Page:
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Hydrangeas: to cut or not to cut .....


Hydrangeas white, blue, or pink? There are many hydrangeas available at the nursery today. The blue and pink ones are the most striking. These are in a group called big leaf hydrangeas (Hydrangea macrophylla). Perhaps you bought a pink one last year, but this year it is blue? The bigleaf hydrangeas can change color depending on aluminum available in the soil. An acid soil will make more aluminum available to the plant and result in a blue blossom. The same plant in a less acid, more alkaline, soil will produce the pink flower.


Big leaf (above)

The hydrangea ‘fertilizer’ you purchase is not really a fertilizer, it is an acidifier. When the soil is more acidic, the aluminum present in the soil is more available to the plant. Hence you get blue flowers on the Bigleaf hydrangeas. Not so for other hydrangeas.

This is not true for other hydrangeas, such as, smooth hydrangea and oakleaf hydrangeas. These two are native plants and do not change color with the acidity of the soil. Their flowers are white, always.


Oak leaf (above)

Do a little homework on the hydrangea you have before attempting to control the color. There are many new hybrids on the market that can make it even more confusing. Have a conversation with a knowledgeable nurseryman before purchasing a new hydrangea.

Should I prune my hydrangea? The different hydrangea species require different methods of pruning. The Bigleaf hydrangeas form flower buds in the fall. These shrubs should be pruned right after flowering. (The old flowers can easily be dried, by cutting the bloom with a stem, and hanging upside down in a dark warm place.) Do not prune in fall, or you may remove the flower buds for next year.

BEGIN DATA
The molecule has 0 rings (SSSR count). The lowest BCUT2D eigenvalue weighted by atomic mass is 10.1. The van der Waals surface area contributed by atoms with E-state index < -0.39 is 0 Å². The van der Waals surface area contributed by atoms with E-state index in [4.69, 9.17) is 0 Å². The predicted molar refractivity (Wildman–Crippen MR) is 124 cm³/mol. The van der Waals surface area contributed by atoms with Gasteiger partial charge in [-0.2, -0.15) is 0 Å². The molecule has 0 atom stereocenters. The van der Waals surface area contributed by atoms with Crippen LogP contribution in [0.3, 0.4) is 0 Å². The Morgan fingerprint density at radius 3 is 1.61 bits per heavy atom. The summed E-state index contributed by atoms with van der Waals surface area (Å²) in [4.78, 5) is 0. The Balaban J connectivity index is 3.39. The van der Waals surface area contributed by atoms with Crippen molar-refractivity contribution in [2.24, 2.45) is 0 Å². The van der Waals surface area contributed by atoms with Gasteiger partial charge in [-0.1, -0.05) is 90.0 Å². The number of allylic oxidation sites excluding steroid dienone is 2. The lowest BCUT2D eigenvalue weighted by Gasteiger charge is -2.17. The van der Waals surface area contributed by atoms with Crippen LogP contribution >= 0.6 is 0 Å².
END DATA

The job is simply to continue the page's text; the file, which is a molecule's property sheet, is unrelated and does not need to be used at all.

Oakleaf hydrangea can also be pruned right after blossoming. Its flower buds are formed in fall and winter.

The Smooth hydrangea form flowers on new wood. So, the time that you prune is not as important. You may choose to prune after flowering and dry some of the blooms. You may choose to cut the entire shrub in the fall or late winter. New growth will come up from the crown and still blossom. A cultivar named ‘Annabelle’ is readily available at nurseries.


Smooth Hydrangea (above)

Other hydrangeas: Another hydrangea which was very popular in the past is the PeeGee hydrangea (Hydrangea paniculata ‘Grandiflora’). It grows as a large shrub and may be trained to a small tree. The summer flower clusters are very large. A cultivar H.p.’Tardiva’ has recently come into favor; it flowers in September. The cultivar ‘Little Lime’ sports light green to white flowers.

Hydrangea anomala is a clinging vine which has white lacecap blooms in summer. There are so many hydrangea varieties available, a fun group to explore.

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